While travel is a tricky endeavor at this time, Selkirk College is offering exciting second-year English courses that will transport you through space and time from the comfort of your own home.
Open to full-time students, part-time students and community learners, Selkirk College’s second-year courses take you to heaven and hell (with the help of Milton), into slam poetry halls, and introduce you to Indigenous perspectives where you will be invited to take undertake “a shift of heart.”
This fall and winter, the instructors at Selkirk College want you to travel with them via remote learning.
“Our instructors have been hard at work developing courses that you can enjoy from the comfort of your home,” says Duff Sutherland, chair of the School of University Arts & Sciences. “You can enjoy recorded lectures, online tutorials and chats, all while wearing your pajamas if you so choose.”
In this Fall Semester’s English 204: Children's Literature I: From Rags to Riches and Worlds of Magic, veteran instructor Linda Harwood explores how children’s and young adult literature can profoundly shape our worldviews.
“One of the things I love most about teaching children’s literature is seeing how each class bonds over telling each other folktales and urban legends, thereby experiencing the powerful connection between narratives and culture,” says Harwood.
In English 203: Contemporary Canadian Voices, Instructor Renée Harper teaches a range of genres including short fiction, graphic novels and slam poetry.
“I think there’s this misconception about Canadian literature that it’s boring or trapped in the past,” says Harper. “What I love about this course is that it challenges us to think about what it means to be Canadian and encourages us to see the places we live in new ways.”
Harper will also be teaching a brand-new course in the Winter Semester starting in January 2021 called English 209: Introduction to Comics and Graphic Novels. In this course, Harper teaches students the history of comics and explores groundbreaking work by today’s comic artists and graphic novelists.
Elizabeth Ferguson, who teaches English 202 - Canadian Literature I: Indigenous Voices, invites her students into deep discussions as they explore truth through Indigenous voice.
“I hope to inspire students by sharing the deep wisdom of our Indigenous storytellers,” she says. “Indigenous literatures are explored from the perspectives of constant flux, spirit, interrelationships, space/place, trickster lessons and renewal ceremonies within the timeframe of resilience, residential, resistance and reconciliation. Indigenous voices reflect such topics as traditional ways of being, genocide, colonization, values and cultural resurgence. Students in this course are offered the opportunity to embrace, ‘a shift of heart.’”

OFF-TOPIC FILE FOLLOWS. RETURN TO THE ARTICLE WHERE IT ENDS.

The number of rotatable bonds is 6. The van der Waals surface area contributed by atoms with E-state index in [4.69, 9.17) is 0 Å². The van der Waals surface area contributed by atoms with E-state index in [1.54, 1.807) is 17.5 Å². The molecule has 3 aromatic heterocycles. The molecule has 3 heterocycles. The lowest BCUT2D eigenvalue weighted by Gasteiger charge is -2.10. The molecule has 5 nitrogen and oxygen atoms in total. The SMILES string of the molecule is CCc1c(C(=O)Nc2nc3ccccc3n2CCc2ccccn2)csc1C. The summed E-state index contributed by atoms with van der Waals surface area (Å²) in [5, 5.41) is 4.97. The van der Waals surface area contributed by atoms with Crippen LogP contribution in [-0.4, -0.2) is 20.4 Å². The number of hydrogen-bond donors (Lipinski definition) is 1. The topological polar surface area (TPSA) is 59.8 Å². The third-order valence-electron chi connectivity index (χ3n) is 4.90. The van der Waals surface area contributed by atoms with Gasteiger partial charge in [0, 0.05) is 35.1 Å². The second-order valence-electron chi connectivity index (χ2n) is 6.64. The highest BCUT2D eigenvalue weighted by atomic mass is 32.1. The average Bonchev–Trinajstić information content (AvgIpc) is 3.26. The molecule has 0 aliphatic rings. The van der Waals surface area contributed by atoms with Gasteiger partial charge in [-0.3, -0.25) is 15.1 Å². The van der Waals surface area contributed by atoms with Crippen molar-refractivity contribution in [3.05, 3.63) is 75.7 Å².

In English 200 and English 201 - A Survey of English Literature I & II, Rebecca Jacobson and Josh Massey take you back in time.
Offered in the Fall Semester, Massey explores the roots of modern language and consciousness in the Renaissance and beyond in English 200, paying extra attention to how the concepts of paradise, utopiaand the Black Death function in literary texts.
“I enjoy teaching this course because it’s a chance to examine the evolution of the English language while studying plays, poems, fiction and essays that deal in fundamental questions of love, death, power, destiny and free will,” says Massey. “Our conversations take us back in time, but also to issues that resonate today.”
Jacobson, who teaches English 201, sees her course as an opportunity to delve into the very nature of what it means to be human.
“I think people wonder: what's the point of studying literature?” says Jacobson. “I like to point out that when we study great literature, we’re spending time with great thinkers and we’re learning about religion, history, philosophy, sociology, politics, psychology and more... nothing less than the meaning of life!”
Leesa Dean, who teaches Creative Writing 200 & 201, offers students a space whereboth emerging and more established writers can hone the craft of writing and share their work with peers.
“I want people to know that even if you don't want to become a published writer, there is still a place for you in this course,” says Dean. “Studying creative writing will help you understand literature, and the world, more deeply. Studying writing and sharing with others in this deep way has many benefits, ranging from developing valuable analytical and collaborative skills to gaining self-confidence.”
Space is still available in all English courses for both the Fall Semester (September) and Winter Semester (January) and you can find out more information at selkirk.ca. To register for these and other exciting courses, email Enrolment OfficerAmy Byers at firstname.lastname@example.org.